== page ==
Our general manager, James Mack & Bill Zhou from M2M Connectivity took some time out after the YOW Connected trade show to talk to Patrick Catanzariti from Dev Diner about designing a product and building a business around The Internet of Things.
Read the full interview over at Dev Diner – http://devdiner.com/interviews/building-iot-with-m2m-one-m2m-connectivity
Over the past 15 years the team at M2M Connectivity & M2M One have coached, consulted, celebrated and at times commiserated with thousands of hopeful developers trying to make their mark on the Machine to Machine/Internet of Things landscape.
This series of blog posts is designed to pass on some M2M 101 style tips to developers looking to get into the space.
A big question we get asked is “How do I keep my device online as long as possible”, while it’s almost impossible to provide 100% uptime for any wireless device we’ve provided a few tips below to help you get closer.
A few things to consider:
- Expect outages! – Despite their best intentions every single mobile operator in the world still has to have periods where they restart or change a network element either planned or otherwise.
- ‘Mobile’ Networks – Most people aren’t in the same spot using their phone or iPad for 24 hours a day so they don’t notice network changes or intricacies, but m2m devices are a bit different. A data-logger measuring the water level of a reservoir isn’t going anywhere so if the network goes down, even for a moment it’s communication is going to be interrupted.
- Is coverage available? – In countries like Australia you can have vast regions of unpopulated land, at some point you’re going to run out of cellular coverage so you need to think of how to cope.
Worst case scenario… – Photo courtesy of http://www.engineeringradio.us
So how can you preempt a lack of cellular coverage?
1. Store and forward – Make sure you have enough memory on your hardware to store at least one or two days of data, that way if you experience an outage or your device moves out of cellular coverage temporarily nothing is lost.
2. Build a smarter modem – This is particularly important for devices that don’t move between cell towers. Previously we advised customers building M2M devices that they should factor in an automatic reboot to any stationary M2M device at minimum once a day. This is still a great tried and tested solution, but if you need something that communicates 24 hours a day an unnecessary restart may be impractical.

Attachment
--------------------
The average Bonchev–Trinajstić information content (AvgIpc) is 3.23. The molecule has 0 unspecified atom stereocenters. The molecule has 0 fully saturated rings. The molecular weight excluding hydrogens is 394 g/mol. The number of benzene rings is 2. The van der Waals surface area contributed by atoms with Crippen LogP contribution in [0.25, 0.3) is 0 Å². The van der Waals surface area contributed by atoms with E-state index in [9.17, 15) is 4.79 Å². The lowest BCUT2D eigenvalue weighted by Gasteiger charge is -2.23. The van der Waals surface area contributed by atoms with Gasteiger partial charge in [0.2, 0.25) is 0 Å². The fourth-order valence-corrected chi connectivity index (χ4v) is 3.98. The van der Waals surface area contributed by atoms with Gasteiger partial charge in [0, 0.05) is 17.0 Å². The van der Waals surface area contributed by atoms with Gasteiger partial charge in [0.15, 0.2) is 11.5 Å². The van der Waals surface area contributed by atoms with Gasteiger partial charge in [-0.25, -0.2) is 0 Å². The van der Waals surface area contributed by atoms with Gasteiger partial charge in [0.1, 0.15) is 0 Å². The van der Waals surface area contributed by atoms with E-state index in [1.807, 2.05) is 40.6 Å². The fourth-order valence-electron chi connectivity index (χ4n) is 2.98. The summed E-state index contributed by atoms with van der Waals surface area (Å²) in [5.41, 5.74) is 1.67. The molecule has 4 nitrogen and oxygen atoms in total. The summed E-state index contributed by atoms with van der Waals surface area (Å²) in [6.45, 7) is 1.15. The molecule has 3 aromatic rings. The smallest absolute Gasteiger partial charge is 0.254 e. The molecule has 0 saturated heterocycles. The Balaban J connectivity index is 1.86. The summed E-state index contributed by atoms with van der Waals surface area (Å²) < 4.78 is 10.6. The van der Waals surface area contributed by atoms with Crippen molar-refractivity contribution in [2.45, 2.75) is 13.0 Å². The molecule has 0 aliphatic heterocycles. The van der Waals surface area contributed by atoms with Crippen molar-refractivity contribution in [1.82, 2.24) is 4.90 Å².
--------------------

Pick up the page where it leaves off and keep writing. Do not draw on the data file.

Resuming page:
A majority of modem manufacturers include a ‘watchdog’ feature in their hardware which can be set to ping an IP address at certain intervals, this can either be a public known IP like Google for example, or your own network. If the device is unable to ping the ‘watchdog’ address then it will automatically power cycle the modem, without you having to do anything.
For older devices without a ‘watchdog’ we still recommend an automatic reboot at least once a day, and having some kind of failover like being able to restart the device with an SMS.
Why is restarting the modem important? Most raw M2M hardware is reasonably ‘dumb’ if it can see a network and can communicate with that network it assumes everything is ok. This however is not the case, have you ever been in a situation where you can make calls or send an SMS but can’t surf the Internet on your phone? Normally if you put it in and out of airplane mode it fixes the issue. The same principals apply here, the modem assumes everything is normal but really it can’t make a data/IP connection. By restarting the modem you force it to create a brand new connection which 99% of the time brings voice, SMS & data back.
3. Can you feel my heart (beat)? – For those of you who are building and deploying devices using public Internet APNs (those commonly shared with mobile phones and tablets). We highly recommend putting in a ‘heartbeat’ to remind the network your device is still there. Public networks are highly aggressive when it comes to closing sessions, this is to maximize capacity and reduce congestion.
Unfortunately networks around the world have different timeouts ranging from minutes to hours to days. So we can’t prescribe the perfect solution, but as most heartbeats send a minimum amount of data (around 1 byte per beat) you can usually be reasonably safe with every few minutes.
4. How critical is your data? – Most of the time store and forward will be ok; when a device is back in cellular coverage your data is sitting there waiting for you. However if you absolutely need 24 hour uptime you need some kind of failover, just like cellular became standard failover for Ethernet or Wi-Fi.
Some devices can get away with utilizing multiple SIM cards or connecting to multiple carriers via a ‘roaming SIM’ – This is a great option for areas of high cellular coverage with multiple operators. Remote locations on the other hand tend to have a single operator or none at all, this is where utilizing satellite technology becomes critical.
A lot of people cringe when I start talking about satellite communications, their minds instantly go back to the days of $10,000+ phone bills and hardware that cost and weighed as much as a car. This really isn’t the case anymore, using satellite as a failover for cellular is fast becoming commonplace in OH&S solutions in the remote operations, utilities and mining sectors.
Sometimes satellite is your only option – Photo courtesy of Wikimedia
Hopefully these tips have inspired you to build some extra smarts or redundancy into your next or current M2M project.
Did you find this tip useful? Do you have some questions on the Machine-to-Machine and Internet of Things industry we can answer for you? Let us know on Twitter @M2MOneAU, on LinkedIn at M2M One or visit our website at www.m2mone.com.au.
General Manager – M2M One
The views and opinions expressed in this blog site are solely those of the author and do not necessarily reflect the opinions of M2M One or M2M Group.